At least 210 law enforcement officers had been shot nationwide as of July 31 – up 14% from the same time in 2021, the National Fraternity of Police reported.
Of the 210 law enforcement officers wounded as of midnight on the last day of July, 39 were killed, the national police union reported. Meanwhile, 71 officers were shot as a result of 46 "ambush-style attacks," which claimed the lives of 18 members of law enforcement, the group found.
National FOP President Patrick Yoes said the number of officers who are shot and killed in the line of duty is "outpacing last year’s historic number[s]."
"This fact is disturbing and should alarm all Americans," Yoes said in a press release.
"Make no mistake—we are experiencing a real crisis with the level of violence directed at law enforcement officers," he went on. "Frankly, it is unlike anything I’ve seen in my 36 years of law enforcement. Last year we saw more officers shot in the line of duty than any other since the National Fraternal Order of Police began recording this data in late 2015."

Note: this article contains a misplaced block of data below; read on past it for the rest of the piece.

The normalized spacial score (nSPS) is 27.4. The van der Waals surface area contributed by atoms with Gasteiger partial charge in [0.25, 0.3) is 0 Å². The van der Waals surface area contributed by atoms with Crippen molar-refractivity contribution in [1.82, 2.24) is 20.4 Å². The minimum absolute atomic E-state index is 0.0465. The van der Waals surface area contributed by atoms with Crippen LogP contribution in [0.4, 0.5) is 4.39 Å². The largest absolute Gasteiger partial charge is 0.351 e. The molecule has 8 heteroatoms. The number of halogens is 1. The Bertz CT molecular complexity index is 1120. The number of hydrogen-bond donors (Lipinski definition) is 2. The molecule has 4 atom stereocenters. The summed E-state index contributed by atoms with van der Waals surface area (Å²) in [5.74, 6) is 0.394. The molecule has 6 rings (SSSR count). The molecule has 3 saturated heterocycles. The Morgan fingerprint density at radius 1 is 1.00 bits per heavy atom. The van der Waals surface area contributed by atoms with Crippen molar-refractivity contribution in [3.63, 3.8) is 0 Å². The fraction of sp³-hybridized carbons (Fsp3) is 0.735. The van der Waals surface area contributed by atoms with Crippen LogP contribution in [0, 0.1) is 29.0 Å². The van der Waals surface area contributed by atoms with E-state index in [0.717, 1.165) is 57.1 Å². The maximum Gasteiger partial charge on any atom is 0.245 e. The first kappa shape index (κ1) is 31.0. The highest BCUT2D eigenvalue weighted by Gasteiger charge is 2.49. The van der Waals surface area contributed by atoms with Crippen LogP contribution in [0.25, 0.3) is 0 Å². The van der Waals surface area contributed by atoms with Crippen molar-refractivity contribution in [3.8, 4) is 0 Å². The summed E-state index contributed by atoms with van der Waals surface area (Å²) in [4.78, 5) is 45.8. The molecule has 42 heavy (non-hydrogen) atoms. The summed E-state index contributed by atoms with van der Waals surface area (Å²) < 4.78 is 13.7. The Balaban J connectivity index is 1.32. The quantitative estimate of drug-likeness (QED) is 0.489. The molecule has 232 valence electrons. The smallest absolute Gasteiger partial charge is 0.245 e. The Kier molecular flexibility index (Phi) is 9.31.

Yoes stressed the importance of remembering that the numbers "represent heroes."
On Monday, Indiana police arrested 42-year-old Carl Boards II for the death of rookie Elwood Officer Noah Shahnavaz, who was shot and killed early Sunday morning, officials said.
Shahnavaz, an Army veteran, stopped Board’s vehicle in Madison County, Indiana, when Boards allegedly shot him in the head. An Indiana State Police official said investigators located three-dozen shell casings at the scene, as well as damage to Shahnavaz’s police vehicle. Shahnavaz’s firearm was allegedly still in its holster as emergency responders rushed him to the hospital.
Fox News' Ashley Papa contributed to this report.